*Scurvy, What you donít eat CAN hurt you:*
Micronutrients and refugee preparations
By: Argus
10 February 2006

This is not intended to be an exposition on food preparation or storage. There is ample material on that subject. Instead, this article will serve as a reminder of some considerations you should make when selecting food for storage and use during emergency situations, based on nutrients the body needs in minute amounts in order to function properly ("micronutrients".)

It is easy to collect a couple of 50-pound bags of beans and rice, some cans of SPAM, and a barrel of water and call yourself prepared. While there is nothing inherently wrong with any of these items (unless you have an aversion to SPAM as most people do), without the micronutrients supplied by a variety in your diet or appropriate supplements, over the long haul a restricted diet can lead to a number of health problems and impair your ability to function, or worse.

This article will cover several of these problems, and make some suggestions on what to include in your preparations in order to avoid them.

I am not a doctor, and I am not proposing to give medical advice or diagnose any illness here. Rather, my purpose is to raise awareness of some nasty things that are out there that will bite if you donít put some thought into your preparations.

Now, before anyone gets up in arms over the use of the term "refugee", I am not speaking of the unprepared population that heads for the government handouts during and after natural disasters and such, aka "Sheeple." In this article a refugee is one who is taking refuge and for any number of reasons exists off of stored or emergency food sources. For those who practice preparedness, this could be us.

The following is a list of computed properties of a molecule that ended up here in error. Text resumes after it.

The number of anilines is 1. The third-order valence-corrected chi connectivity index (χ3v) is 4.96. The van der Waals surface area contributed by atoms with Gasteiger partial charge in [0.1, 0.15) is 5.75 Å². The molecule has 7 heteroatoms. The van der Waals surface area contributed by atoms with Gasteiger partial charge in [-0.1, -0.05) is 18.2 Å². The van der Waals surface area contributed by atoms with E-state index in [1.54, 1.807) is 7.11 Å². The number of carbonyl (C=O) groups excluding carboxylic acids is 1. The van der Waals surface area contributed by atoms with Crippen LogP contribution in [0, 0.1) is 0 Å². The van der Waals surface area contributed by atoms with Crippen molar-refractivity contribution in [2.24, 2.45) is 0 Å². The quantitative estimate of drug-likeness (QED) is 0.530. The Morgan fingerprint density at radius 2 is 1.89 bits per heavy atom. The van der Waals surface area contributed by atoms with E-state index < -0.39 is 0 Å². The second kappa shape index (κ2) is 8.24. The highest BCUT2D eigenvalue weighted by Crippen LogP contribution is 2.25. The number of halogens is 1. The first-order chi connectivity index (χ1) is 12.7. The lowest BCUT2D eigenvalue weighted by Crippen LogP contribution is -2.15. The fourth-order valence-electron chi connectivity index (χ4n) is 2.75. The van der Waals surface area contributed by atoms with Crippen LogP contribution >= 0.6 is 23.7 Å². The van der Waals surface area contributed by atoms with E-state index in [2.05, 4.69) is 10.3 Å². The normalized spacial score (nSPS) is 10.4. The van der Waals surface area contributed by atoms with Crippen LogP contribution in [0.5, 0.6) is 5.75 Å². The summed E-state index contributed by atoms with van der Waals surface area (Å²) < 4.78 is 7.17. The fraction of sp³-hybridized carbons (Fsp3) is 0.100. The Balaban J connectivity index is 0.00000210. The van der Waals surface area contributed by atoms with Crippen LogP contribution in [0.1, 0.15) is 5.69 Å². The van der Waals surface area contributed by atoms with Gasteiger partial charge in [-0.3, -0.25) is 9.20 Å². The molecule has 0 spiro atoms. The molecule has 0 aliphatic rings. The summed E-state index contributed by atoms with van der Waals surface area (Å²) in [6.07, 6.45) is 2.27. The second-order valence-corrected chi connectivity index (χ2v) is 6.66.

There are a number of medical conditions that are common among individuals living off of restricted diets, known as micronutrient deficiencies. Your belly may be full, but that doesnít make you healthy. For the most part, these are common in underdeveloped countries, refugee camps, and individuals who for other reasons do not have access to proper nutrition. In a SHTF scenario, that latter could be us without proper preparation. Listed below are some of the more common micro-nutritional disorders, common symptoms and consequences, and recognized preventative measures.

As you can see, little things in your diet can make a big difference in key survival functions such as energy level, wound healing, immune function and vision. For children and adolescents, micronutrients are crucial to proper mental and physical development, and contribute to pre- and post-natal survivability and health. Whether making food selections or adding vitamin supplements to your list of supplies, micronutrients should be a top consideration when choosing food preparations.

Studies by the United Nations, World Health Organization, Red Cross and others consistently point to limited dietary variety and lack of appropriate supplements as major causes of malnutrition and associated illnesses, resulting in elevated mortality rates and decreased productivity in refugee populations.

Prepare now, donít let it happen to you.
Argus



www.alpharubicon.com
All materials at this site not otherwise credited are Copyright © 1996 - 2006 Trip Williams. All rights reserved. May be reproduced for personal use only. Use of any material contained herein is subject to stated terms or written permission.